But the narrator-teacher, to Freire, is the purveyor of a banking system pedagogy, where the teacher deposits knowledge in the student, with the expectation that the student will be able cash it out unchanged. This is a very black-and-white view of the teacher-student relation. Let's go through the list of the narrator-teacher practices, as listed by Freire, which in his view mirror oppressive society as a whole: [p. 59]
a. The teacher teaches and the students are taught. Nothing controversial here.
b. The teacher knows everything and the students know nothing. This is a false antithesis. The students build on earlier knowledge. The teacher may know everything about the subject being taught that very day, but may need to glean from the students what is the most effective way to convey it - that is, in effect, what the teacher needs to learn from the student.
c. The teacher thinks and the students are thought about. The teacher, instead, teaches students how to think.
d. The teacher talks and the students listen - meekly. That is unless of course students are asked to talk and the teacher listens.
e. The teacher disciplines and the students are disciplined. True, but the subtlety lies in how the students are disciplined.
f. The teacher chooses and enforces his choice, and the students comply. The teacher knows the destination of the conversation, even if multiple paths may lead there.
g. The teacher acts and the students have the illusion of acting through the action of the teacher. It remains unexplained what is meant by the teacher's act. But the implication is that the teacher is acting fake.
h. The teacher chooses the program content, and the students (who were not consulted) adapt to it. In fact, the school, or the education department choose the curriculum content. The students are not yet qualified to be consulted on this point.
i. The teacher confuses the authority of knowledge with his own professional authority, which he sets in opposition to the freedom of the students. But freedom without reflection is freedom of poor quality. True freedom, in Hegelian sense, comes from the integration of the individual within social institutions, and that integration requires knowledge.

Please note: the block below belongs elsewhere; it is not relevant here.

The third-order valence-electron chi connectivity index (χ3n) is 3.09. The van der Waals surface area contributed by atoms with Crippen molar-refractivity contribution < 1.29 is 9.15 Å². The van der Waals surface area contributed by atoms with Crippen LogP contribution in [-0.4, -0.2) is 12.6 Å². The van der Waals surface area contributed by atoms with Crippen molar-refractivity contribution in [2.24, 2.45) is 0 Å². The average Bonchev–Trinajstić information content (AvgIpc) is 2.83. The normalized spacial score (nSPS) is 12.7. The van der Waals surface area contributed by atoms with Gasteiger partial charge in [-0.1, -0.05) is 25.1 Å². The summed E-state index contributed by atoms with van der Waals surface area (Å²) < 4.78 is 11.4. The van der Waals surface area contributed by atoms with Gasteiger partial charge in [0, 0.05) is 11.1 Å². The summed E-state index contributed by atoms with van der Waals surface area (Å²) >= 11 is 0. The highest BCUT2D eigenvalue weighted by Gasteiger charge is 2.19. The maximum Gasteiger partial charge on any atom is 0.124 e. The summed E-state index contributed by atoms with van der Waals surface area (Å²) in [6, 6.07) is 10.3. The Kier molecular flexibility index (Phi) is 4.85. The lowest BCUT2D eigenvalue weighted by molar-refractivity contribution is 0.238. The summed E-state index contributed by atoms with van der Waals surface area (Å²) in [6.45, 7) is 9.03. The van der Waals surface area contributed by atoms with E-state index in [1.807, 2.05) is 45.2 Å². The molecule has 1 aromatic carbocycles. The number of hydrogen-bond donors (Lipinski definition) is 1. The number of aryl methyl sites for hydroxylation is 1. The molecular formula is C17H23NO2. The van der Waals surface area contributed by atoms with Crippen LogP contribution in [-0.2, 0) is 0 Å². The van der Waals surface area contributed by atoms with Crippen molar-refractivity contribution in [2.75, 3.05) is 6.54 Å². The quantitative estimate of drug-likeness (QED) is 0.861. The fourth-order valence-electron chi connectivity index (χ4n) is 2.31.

j. The teacher is the Subject of the learning process, while the pupils are mere objects. Students are the subject, teaching is about them not about the teacher.
In a reflection of old philosophical debates about the primacy of the world of things over the world of ideas, Freire writes [p. 63]:
Yet only through communication can human life hold meaning. The teacher's thinking is authenticated only by the authenticity of the student's thinking. The teacher cannot think for his students, nor can he impose his thought on them. Authentic thinking, thinking that is concerned about reality, does not take place in ivory tower isolation, but only in communication. If it is true that thought has meaning only when generated by action upon the world, the subordination of students to teachers becomes impossible.
In other words, Freire takes the position that abstract ideas cannot be taught. He does not clarify whether he actually believes abstract ideas really to exist; he would clearly make interesting conversation to Socrates, to whom the unseen ivory-tower ideas were the only immutable truths, opposed to the touchable but changeable things which surround us.
There is a funny paragraph about a group of intellectuals discussing the anthropological concept of culture [p. 69]:
In the midst of the discussion, a peasant who by banking standards was completely ignorant said: "Now I see that without man there is no world." When the educator responded: "Let's say, for the sake of argument, that all the men on earth were to die, but that earth itself remained, together with trees, birds, animals, rivers, seas, the stars... wouldn't all this be a world?" "Oh, no," the peasant replied emphatically. "There would be no one to say: 'This is a world'."
In other words, in absence of consciousness, the world does not exist. That is the ivory-tower idea which the peasant got across, and in doing so he gently proved to Freire that abstract ideas can be taught.